Especially around rare disorders, patients are driven to push harder and faster than our current healthcare system allows, and that changes everything.
I was catching up on my reading today, and Gilles Frydman’s post, “A wonderful story of participatory medicine” pointed me to a powerful article from last week’s WSJ. The WSJ article, written by Amy Marcus, is about a mother who goes to the mat finding and convincing a researcher to help her get treatment for her twins’ fatal rare disorder.
Chris Hempel got the fatal diagnosis of Niemann-Pick Type C in October 2007 for her 5 year old twins and immediately started looking for a treatment to save their lives. She found a compound called cyclodextrin that extended the lives of affected mice and tracked down all kinds of leads about how this compound had been used, and once she was persuaded it might work, she was determined to find a way to get FDA approval to try it for her children. In the process she found a pre-eminent AIDS researcher, Dr. James Hildreth, who was also interested in getting FDA approval for the same drug but to help in the prevention of HIV transmission during heterosexual sex. With shared data and the help of Johnson and Johnson they eventually worked together to get FDA approval to infuse the twins.
Gilles points out:
“This is typical of the way innovative treatments are discovered in communities of people dealing with rare diseases. There is a fast growing number of stories of patients/caregivers capturing scientific news and inferring that it may work for the condition that concerns them. Because it is most often happening with rare diseases, the public at large is unaware of the sea change that is taking place right under our nose. It is truly like watching in real time a paradigm shift in action!”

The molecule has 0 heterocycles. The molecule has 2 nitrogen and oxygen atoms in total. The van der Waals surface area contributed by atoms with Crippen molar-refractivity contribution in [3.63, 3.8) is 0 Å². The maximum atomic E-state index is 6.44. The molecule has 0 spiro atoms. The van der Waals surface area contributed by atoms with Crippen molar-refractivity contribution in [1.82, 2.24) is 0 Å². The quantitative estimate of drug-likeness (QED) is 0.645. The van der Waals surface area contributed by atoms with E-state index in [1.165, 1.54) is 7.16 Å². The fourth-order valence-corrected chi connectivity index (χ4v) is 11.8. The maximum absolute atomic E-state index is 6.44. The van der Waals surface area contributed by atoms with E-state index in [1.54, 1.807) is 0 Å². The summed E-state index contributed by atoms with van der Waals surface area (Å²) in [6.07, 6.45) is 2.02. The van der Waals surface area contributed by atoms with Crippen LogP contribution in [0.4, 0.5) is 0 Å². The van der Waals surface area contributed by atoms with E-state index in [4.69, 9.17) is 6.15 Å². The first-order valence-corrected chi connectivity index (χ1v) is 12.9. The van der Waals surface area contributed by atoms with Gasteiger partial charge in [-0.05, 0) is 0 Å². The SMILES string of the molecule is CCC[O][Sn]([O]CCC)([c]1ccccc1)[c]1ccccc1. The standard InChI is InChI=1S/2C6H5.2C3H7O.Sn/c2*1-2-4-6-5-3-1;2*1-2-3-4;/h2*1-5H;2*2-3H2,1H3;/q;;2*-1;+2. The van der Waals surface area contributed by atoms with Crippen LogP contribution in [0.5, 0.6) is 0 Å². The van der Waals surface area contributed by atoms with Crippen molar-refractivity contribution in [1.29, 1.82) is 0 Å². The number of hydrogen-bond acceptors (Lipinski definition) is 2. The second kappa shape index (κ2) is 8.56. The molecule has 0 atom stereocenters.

Gilles Frydman is a pioneer of medical online communities and founder, in 1995, of the Association of Cancer Online Resources (ACOR), the largest online social network for cancer patients. ACOR has served over 1/2 million cancer patients and caregivers.
This is a great story about participatory medicine and the way the internet – by providing easier access to information – is changing the relationships of patients, healthcare providers and pharma companies in healthcare. Especially around rare disorders, patients are driven to push harder and faster than our current healthcare system allows, and that changes everything.
So, what does this mean for pharma marketing?
As pharma marketers, we have the opportunity and obligation to provide patients, their family members, healthcare providers, as well as researchers with essential and accurate information. And as this story illustrates, pharma companies are being affected and can play a role in participatory medicine.
Because most of the connections that lead to these changes start with an internet search, one thing that pharma brands can do now is create information rich websites that share stories, resources, strategies and results. This creates the right kind of brand experience for the patients and caregivers who are making the decisions in rare disorders. And with long-tail search, people you may not expect may be coming to your website and making connections you haven’t thought about.
Have you heard of other examples that demonstrate the role pharma can play in participatory medicine?
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(Image courtesy of nemeaux via Flickr)